Professor Gutman has stated that the percentage of Poles who collaborated with the Germans was "infinitesimally small." Harvard University historian Richard Pipes wrote: "it must never be mistakenly believed that the Holocaust was perpetrated by the Poles. Nor must it be ignored that three million Poles perished at German hands." Szymon Datner, long-time director of Warsaw’s Jewish Historical Institute, has been equally blunt: "Poles are not responsible for the crimes of the Holocaust."
Joseph Rothschild, a noted historian at the Institute on East Central Europe at Columbia University in New York, writes: "... the achievements of the Polish resistance movement were indeed prodigious. It tied down approximately 500,000 German occupation troops and, according to official German figures, prevented one out of every eight Wehrmacht transports headed for the Russian front from reaching its destination. ... Abroad, substantial Polish military units fought against the Germans on most Allied fronts: Norway, France, the Battle of Britain, North Africa, Italy, Normandy, the Lower Rhine, and the Soviet Union. And Poland was the only Axis-occupied country in Europe without a quisling."
This, in essence, is the tragic story of Brańsk. It is a story which the Polish community simply wants to have told fully and impartially. It is a story that Shtetl deliberately suppressed and distorted. Furthermore, the film set the stage for confrontation and thereby precluded meaningful dialogue between Poles and Jews.
All that is sought is honesty and balance in reporting the Holocaust, and fairness to the Poles. Nothing more, nothing less. Although PBS has all the means at its disposal to deal fairly with this matter, including airing an in-depth interview with Zbigniew Romaniuk, the foremost authority on Brańsk, who has publicly expressed his willingness to take part in such an interview, it has sorely failed to live up to its civic duty. What is more, PBS has continued to broadcast Shtetl in its original form even though Marzynski has edited a more palatable version for the Polish market.
The wartime story of Brańsk, as well as related aspects of Polish-Jewish relations, are treated comprehensively in The Story of Two Shtetls, Brańsk and Ejszyszki, a publication of the Polish Educational Foundation in North America. The book lends itself to use in Holocaust and modern history courses at the high school and college levels, as well as journalism and media courses.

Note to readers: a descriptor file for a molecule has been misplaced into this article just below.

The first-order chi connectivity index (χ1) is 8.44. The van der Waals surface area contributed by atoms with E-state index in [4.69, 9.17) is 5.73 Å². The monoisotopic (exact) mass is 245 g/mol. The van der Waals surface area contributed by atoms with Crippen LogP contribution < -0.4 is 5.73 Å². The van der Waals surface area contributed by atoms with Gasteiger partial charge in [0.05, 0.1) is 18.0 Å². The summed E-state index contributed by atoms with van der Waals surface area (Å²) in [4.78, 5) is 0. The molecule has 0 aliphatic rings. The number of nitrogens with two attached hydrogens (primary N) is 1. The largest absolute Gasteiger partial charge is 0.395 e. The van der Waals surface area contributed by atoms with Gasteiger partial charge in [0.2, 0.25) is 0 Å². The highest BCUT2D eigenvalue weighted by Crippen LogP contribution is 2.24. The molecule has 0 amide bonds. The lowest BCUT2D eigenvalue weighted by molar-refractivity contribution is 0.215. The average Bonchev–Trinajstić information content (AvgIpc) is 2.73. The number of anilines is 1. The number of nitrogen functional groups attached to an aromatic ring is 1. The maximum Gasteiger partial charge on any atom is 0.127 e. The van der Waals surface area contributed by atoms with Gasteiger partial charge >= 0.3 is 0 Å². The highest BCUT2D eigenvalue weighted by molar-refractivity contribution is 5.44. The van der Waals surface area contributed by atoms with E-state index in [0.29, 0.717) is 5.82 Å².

The second part of The Story of Two Shtetls is devoted to the story of wartime relations between Poles and Jews in northeastern Poland. It takes issue with Yaffa Eliach’s widely publicized, but conflicting and highly questionable, accounts of the postwar fate of the Jews of Ejszyszki, another "shtetl" or small town inhabited by a large Jewish population that was briefly featured in Marzynski’s Shtetl. Recently released Soviet archival documents have confirmed what Polish historians have maintained all along about the alleged pogrom in Ejszyszki.
The Soviets, and in particular their partisans and security forces, were engaged in an all out war against the non-communist Polish underground. Members of the Polish Home Army were rounded up, and many thousands of them, especially leaders, were either executed on the spot or deported to the Gulag. The dreaded NKVD, whose collaborators included Yaffa Eliach’s father, Moshe Sonenson, had a base in the town of Ejszyszki. In fact, a high-ranking Soviet officer was lodged in the Sonenson home at the time of the assault. It was for this reason, and no other, that her family’s home, the only one of all the homes occupied by Jews, was attacked by a Home Army unit on October 20, 1944. In the process of apprehending the Soviet official, two members of the Sonenson family were also killed. This action cannot be called a pogrom since Jews, as such, were not its target.
Regrettably, many—but certainly not most—Jews became agents of the Soviet regime imposed on Poland after the "liberation," thereby placing themselves on a collision course with Poles. It was not simply a matter of anti-Semitic Poles attacking defenceless Jews, as Yaffa Eliach and others would have us believe. Incomparably more Poles became the victims of the Stalinist regime.
Based on The Story of Two Shtetls, Brańsk and Ejszyszki: An Overview of Polish-Jewish Relations in Northeastern Poland during World War II. A collective work in two parts, published in 1998 by the Polish Educational Foundation in North America. 434 pages. Canadian orders (postpaid): $28 CDN. US orders (postpaid): $20 US. Available from (mail orders only):